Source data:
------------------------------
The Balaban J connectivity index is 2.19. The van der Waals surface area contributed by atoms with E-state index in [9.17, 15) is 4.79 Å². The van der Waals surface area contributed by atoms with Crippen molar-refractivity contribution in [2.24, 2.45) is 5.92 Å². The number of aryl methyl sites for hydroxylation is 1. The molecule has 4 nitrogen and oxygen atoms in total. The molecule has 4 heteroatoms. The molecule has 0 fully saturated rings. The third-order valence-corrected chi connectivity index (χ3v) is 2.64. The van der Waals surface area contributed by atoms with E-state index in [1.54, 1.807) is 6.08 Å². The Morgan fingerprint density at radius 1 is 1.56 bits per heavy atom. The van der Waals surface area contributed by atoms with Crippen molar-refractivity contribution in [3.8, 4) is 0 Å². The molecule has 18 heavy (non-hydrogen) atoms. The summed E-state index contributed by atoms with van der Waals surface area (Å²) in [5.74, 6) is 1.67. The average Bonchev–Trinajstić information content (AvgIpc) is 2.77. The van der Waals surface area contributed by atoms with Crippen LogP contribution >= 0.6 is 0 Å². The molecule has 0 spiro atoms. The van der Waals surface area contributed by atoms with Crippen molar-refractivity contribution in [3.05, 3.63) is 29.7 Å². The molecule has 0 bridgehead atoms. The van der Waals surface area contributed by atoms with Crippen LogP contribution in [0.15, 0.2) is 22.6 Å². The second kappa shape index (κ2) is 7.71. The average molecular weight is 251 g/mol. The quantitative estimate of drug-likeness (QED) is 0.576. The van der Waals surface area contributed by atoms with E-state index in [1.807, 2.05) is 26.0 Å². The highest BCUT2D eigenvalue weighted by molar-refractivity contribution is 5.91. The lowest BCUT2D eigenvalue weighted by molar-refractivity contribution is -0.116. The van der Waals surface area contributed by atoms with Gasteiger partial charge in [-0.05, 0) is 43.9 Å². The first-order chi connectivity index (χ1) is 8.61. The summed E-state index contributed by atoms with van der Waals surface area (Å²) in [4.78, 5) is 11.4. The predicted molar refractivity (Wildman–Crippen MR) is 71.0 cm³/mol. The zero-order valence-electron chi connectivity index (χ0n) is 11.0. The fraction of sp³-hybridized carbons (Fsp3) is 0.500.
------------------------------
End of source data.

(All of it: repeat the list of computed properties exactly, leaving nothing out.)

The Balaban J connectivity index is 2.19. The van der Waals surface area contributed by atoms with E-state index in [9.17, 15) is 4.79 Å². The van der Waals surface area contributed by atoms with Crippen molar-refractivity contribution in [2.24, 2.45) is 5.92 Å². The number of aryl methyl sites for hydroxylation is 1. The molecule has 4 nitrogen and oxygen atoms in total. The molecule has 4 heteroatoms. The molecule has 0 fully saturated rings. The third-order valence-corrected chi connectivity index (χ3v) is 2.64. The van der Waals surface area contributed by atoms with E-state index in [1.54, 1.807) is 6.08 Å². The Morgan fingerprint density at radius 1 is 1.56 bits per heavy atom. The van der Waals surface area contributed by atoms with Crippen molar-refractivity contribution in [3.8, 4) is 0 Å². The molecule has 18 heavy (non-hydrogen) atoms. The summed E-state index contributed by atoms with van der Waals surface area (Å²) in [5.74, 6) is 1.67. The average Bonchev–Trinajstić information content (AvgIpc) is 2.77. The van der Waals surface area contributed by atoms with Crippen LogP contribution >= 0.6 is 0 Å². The molecule has 0 spiro atoms. The van der Waals surface area contributed by atoms with Crippen molar-refractivity contribution in [3.05, 3.63) is 29.7 Å². The molecule has 0 bridgehead atoms. The van der Waals surface area contributed by atoms with Crippen LogP contribution in [0.15, 0.2) is 22.6 Å². The second kappa shape index (κ2) is 7.71. The average molecular weight is 251 g/mol. The quantitative estimate of drug-likeness (QED) is 0.576. The van der Waals surface area contributed by atoms with E-state index in [1.807, 2.05) is 26.0 Å². The highest BCUT2D eigenvalue weighted by molar-refractivity contribution is 5.91. The lowest BCUT2D eigenvalue weighted by molar-refractivity contribution is -0.116. The van der Waals surface area contributed by atoms with Gasteiger partial charge in [-0.05, 0) is 43.9 Å². The first-order chi connectivity index (χ1) is 8.61. The summed E-state index contributed by atoms with van der Waals surface area (Å²) in [4.78, 5) is 11.4. The predicted molar refractivity (Wildman–Crippen MR) is 71.0 cm³/mol. The zero-order valence-electron chi connectivity index (χ0n) is 11.0. The fraction of sp³-hybridized carbons (Fsp3) is 0.500.